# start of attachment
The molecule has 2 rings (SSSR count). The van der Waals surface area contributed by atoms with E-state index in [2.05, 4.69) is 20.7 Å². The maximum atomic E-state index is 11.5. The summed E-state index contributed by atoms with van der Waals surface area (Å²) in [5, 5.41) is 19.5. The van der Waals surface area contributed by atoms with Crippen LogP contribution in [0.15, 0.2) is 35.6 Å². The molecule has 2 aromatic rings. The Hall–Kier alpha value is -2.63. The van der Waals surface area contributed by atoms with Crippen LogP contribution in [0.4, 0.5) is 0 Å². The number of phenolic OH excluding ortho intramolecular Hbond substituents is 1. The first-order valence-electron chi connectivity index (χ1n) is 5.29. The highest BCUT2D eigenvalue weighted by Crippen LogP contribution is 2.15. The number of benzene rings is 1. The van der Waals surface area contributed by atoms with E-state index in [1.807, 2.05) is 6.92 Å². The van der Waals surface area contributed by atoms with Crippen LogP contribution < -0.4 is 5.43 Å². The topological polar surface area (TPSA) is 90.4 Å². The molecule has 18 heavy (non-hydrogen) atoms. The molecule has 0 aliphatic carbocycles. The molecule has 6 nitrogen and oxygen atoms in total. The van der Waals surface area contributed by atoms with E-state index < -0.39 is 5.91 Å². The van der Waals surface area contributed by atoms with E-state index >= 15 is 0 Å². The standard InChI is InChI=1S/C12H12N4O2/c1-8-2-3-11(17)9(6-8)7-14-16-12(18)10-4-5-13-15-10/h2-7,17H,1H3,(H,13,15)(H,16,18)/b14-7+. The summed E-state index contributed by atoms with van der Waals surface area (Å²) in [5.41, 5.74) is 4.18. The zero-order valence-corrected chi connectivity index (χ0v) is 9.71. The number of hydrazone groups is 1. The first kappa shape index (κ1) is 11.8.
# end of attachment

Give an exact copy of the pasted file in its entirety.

The molecule has 2 rings (SSSR count). The van der Waals surface area contributed by atoms with E-state index in [2.05, 4.69) is 20.7 Å². The maximum atomic E-state index is 11.5. The summed E-state index contributed by atoms with van der Waals surface area (Å²) in [5, 5.41) is 19.5. The van der Waals surface area contributed by atoms with Crippen LogP contribution in [0.15, 0.2) is 35.6 Å². The molecule has 2 aromatic rings. The Hall–Kier alpha value is -2.63. The van der Waals surface area contributed by atoms with Crippen LogP contribution in [0.4, 0.5) is 0 Å². The number of phenolic OH excluding ortho intramolecular Hbond substituents is 1. The first-order valence-electron chi connectivity index (χ1n) is 5.29. The highest BCUT2D eigenvalue weighted by Crippen LogP contribution is 2.15. The number of benzene rings is 1. The van der Waals surface area contributed by atoms with E-state index in [1.807, 2.05) is 6.92 Å². The van der Waals surface area contributed by atoms with Crippen LogP contribution < -0.4 is 5.43 Å². The topological polar surface area (TPSA) is 90.4 Å². The molecule has 18 heavy (non-hydrogen) atoms. The molecule has 0 aliphatic carbocycles. The molecule has 6 nitrogen and oxygen atoms in total. The van der Waals surface area contributed by atoms with E-state index < -0.39 is 5.91 Å². The van der Waals surface area contributed by atoms with E-state index >= 15 is 0 Å². The standard InChI is InChI=1S/C12H12N4O2/c1-8-2-3-11(17)9(6-8)7-14-16-12(18)10-4-5-13-15-10/h2-7,17H,1H3,(H,13,15)(H,16,18)/b14-7+. The summed E-state index contributed by atoms with van der Waals surface area (Å²) in [5.41, 5.74) is 4.18. The zero-order valence-corrected chi connectivity index (χ0v) is 9.71. The number of hydrazone groups is 1. The first kappa shape index (κ1) is 11.8.